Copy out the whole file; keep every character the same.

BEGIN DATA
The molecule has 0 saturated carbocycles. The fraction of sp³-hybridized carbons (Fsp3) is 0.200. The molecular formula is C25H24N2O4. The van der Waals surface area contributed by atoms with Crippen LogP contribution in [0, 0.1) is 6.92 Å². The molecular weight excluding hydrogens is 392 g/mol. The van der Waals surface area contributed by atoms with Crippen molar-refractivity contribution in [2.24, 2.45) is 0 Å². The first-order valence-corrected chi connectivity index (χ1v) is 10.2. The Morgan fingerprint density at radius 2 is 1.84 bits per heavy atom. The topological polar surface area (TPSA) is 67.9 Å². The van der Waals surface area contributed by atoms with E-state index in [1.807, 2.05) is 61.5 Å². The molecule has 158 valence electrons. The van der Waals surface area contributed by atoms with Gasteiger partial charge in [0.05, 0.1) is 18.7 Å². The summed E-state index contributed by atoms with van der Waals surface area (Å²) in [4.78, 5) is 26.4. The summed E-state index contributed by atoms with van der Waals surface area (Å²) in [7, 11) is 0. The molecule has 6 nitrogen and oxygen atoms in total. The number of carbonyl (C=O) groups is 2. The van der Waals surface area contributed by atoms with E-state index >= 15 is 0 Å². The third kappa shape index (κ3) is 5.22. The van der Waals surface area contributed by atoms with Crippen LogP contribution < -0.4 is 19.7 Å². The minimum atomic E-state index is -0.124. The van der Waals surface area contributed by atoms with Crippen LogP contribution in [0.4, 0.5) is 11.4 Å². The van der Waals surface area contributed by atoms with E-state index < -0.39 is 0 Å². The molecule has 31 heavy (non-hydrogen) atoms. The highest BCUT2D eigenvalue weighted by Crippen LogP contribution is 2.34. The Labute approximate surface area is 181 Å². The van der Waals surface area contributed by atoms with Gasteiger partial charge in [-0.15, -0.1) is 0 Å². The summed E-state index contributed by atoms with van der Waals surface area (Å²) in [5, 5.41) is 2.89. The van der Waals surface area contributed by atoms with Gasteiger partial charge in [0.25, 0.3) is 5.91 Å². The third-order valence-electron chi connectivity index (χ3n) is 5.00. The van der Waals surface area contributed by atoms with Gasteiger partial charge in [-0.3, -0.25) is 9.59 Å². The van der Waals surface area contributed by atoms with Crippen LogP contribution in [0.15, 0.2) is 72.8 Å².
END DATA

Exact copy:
The molecule has 0 saturated carbocycles. The fraction of sp³-hybridized carbons (Fsp3) is 0.200. The molecular formula is C25H24N2O4. The van der Waals surface area contributed by atoms with Crippen LogP contribution in [0, 0.1) is 6.92 Å². The molecular weight excluding hydrogens is 392 g/mol. The van der Waals surface area contributed by atoms with Crippen molar-refractivity contribution in [2.24, 2.45) is 0 Å². The first-order valence-corrected chi connectivity index (χ1v) is 10.2. The Morgan fingerprint density at radius 2 is 1.84 bits per heavy atom. The topological polar surface area (TPSA) is 67.9 Å². The van der Waals surface area contributed by atoms with E-state index in [1.807, 2.05) is 61.5 Å². The molecule has 158 valence electrons. The van der Waals surface area contributed by atoms with Gasteiger partial charge in [0.05, 0.1) is 18.7 Å². The summed E-state index contributed by atoms with van der Waals surface area (Å²) in [4.78, 5) is 26.4. The summed E-state index contributed by atoms with van der Waals surface area (Å²) in [7, 11) is 0. The molecule has 6 nitrogen and oxygen atoms in total. The number of carbonyl (C=O) groups is 2. The van der Waals surface area contributed by atoms with E-state index >= 15 is 0 Å². The third kappa shape index (κ3) is 5.22. The van der Waals surface area contributed by atoms with Crippen LogP contribution < -0.4 is 19.7 Å². The minimum atomic E-state index is -0.124. The van der Waals surface area contributed by atoms with Crippen LogP contribution in [0.4, 0.5) is 11.4 Å². The van der Waals surface area contributed by atoms with E-state index < -0.39 is 0 Å². The molecule has 31 heavy (non-hydrogen) atoms. The highest BCUT2D eigenvalue weighted by Crippen LogP contribution is 2.34. The Labute approximate surface area is 181 Å². The van der Waals surface area contributed by atoms with Gasteiger partial charge in [-0.15, -0.1) is 0 Å². The summed E-state index contributed by atoms with van der Waals surface area (Å²) in [5, 5.41) is 2.89. The van der Waals surface area contributed by atoms with Gasteiger partial charge in [0.25, 0.3) is 5.91 Å². The third-order valence-electron chi connectivity index (χ3n) is 5.00. The van der Waals surface area contributed by atoms with Gasteiger partial charge in [-0.3, -0.25) is 9.59 Å². The van der Waals surface area contributed by atoms with Crippen LogP contribution in [0.15, 0.2) is 72.8 Å².